Meanwhile, the masses of humanity on the streets are cold and impersonal and the human Blade Runner, Deckard, is almost an automaton. He doesn’t like his job, had already quit once, but apart from some rather anaemic claims to his old boss Bryant about “being quit when I came in here and twice as quit now” he doesn’t fight against being conscripted into the job. This passage – what Joseph Campbell would refer to as the refusal of the call – is very important as it demonstrates Deckard’s lack of dominion and plays into a slavery theme that runs throughout the movie. This refusal of the call element is an important device in story creation and especially in regard to the development and evolution of the protagonist. Consider Star Wars . Obi Wan Kenobi tells Luke Skywalker “you must learn the ways of the Force too…if you are to come with me to Alderaan.” This may be the kind of invitation Luke has dreamed off all his life, but he balks, saying he has responsibilities and must stay on Tatooine. Kenobi accepts this refusal, which reinforces Luke’s autonomy and individuality. He can choose his own fate and has normal control over it. Rick Deckard never has this control; never has a choice and never really fights to attain it. It isn’t until the end of the film, the final confrontation between Batty and Deckard that the latter’s eyes are opened to his state.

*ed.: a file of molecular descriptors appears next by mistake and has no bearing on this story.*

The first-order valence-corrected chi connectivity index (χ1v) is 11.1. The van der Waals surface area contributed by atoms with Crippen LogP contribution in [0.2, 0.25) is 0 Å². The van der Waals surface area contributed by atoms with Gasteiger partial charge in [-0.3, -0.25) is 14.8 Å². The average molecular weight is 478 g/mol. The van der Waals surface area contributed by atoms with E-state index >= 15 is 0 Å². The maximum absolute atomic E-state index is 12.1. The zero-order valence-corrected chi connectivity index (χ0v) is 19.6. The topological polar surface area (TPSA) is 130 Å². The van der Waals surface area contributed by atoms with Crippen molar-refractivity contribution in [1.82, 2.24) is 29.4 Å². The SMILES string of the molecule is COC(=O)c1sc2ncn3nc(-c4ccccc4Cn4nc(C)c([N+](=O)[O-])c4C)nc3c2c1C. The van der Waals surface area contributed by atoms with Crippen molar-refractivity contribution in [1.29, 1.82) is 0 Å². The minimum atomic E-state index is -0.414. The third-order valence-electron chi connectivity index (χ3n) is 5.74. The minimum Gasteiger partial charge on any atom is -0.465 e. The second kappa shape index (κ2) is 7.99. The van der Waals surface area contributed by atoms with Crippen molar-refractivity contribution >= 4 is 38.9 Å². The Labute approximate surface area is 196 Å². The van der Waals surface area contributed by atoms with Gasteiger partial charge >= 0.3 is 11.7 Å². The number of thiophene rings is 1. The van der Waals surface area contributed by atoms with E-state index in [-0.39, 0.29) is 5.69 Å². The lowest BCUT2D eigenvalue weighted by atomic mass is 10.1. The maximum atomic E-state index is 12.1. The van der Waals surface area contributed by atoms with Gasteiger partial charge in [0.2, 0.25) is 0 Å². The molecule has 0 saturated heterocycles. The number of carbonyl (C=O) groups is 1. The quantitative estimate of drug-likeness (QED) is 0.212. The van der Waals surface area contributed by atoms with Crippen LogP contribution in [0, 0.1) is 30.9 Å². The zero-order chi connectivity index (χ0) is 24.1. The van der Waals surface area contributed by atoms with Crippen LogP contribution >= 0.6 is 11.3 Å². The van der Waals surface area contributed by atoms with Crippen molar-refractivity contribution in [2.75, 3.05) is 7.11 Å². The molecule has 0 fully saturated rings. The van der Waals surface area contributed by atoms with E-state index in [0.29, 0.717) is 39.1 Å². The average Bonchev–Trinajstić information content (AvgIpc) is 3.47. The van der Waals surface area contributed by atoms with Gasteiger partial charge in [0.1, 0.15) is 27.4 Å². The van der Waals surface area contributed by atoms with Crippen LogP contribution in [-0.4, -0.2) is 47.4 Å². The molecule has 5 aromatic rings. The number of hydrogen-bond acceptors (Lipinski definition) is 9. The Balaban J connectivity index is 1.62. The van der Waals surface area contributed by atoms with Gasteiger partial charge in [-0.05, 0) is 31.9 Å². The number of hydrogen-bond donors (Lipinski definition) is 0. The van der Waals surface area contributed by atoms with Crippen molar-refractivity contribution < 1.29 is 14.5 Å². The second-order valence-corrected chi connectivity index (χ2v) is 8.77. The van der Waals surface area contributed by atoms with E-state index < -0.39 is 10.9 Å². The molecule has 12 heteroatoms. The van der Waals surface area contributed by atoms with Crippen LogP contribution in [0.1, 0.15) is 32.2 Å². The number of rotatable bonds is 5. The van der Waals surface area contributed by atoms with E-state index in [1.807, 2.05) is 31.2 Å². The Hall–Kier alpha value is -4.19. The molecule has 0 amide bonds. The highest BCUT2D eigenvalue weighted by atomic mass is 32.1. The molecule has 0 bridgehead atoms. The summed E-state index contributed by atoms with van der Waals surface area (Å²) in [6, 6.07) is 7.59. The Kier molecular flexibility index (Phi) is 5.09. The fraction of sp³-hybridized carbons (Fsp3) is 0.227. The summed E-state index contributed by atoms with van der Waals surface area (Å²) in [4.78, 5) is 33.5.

“Quite an experience to live in fear, isn't it? That's what it is to be a slave,” says Batty, as much as telling the human that they are brothers in servitude. Shortly after this Batty saves Deckard’s life, further showing him that individuals who have dominion over themselves have the ability to choose life. With his death Batty literally shows Deckard how to live. Deckard heeds the lesson, returns to his apartment to find Rachael and they run away. Deckard, in choosing love and life with Rachael over his work dealing death as an assassin, has rediscovered his humanity . It is the ultimate comment on the nature of humanity in the film.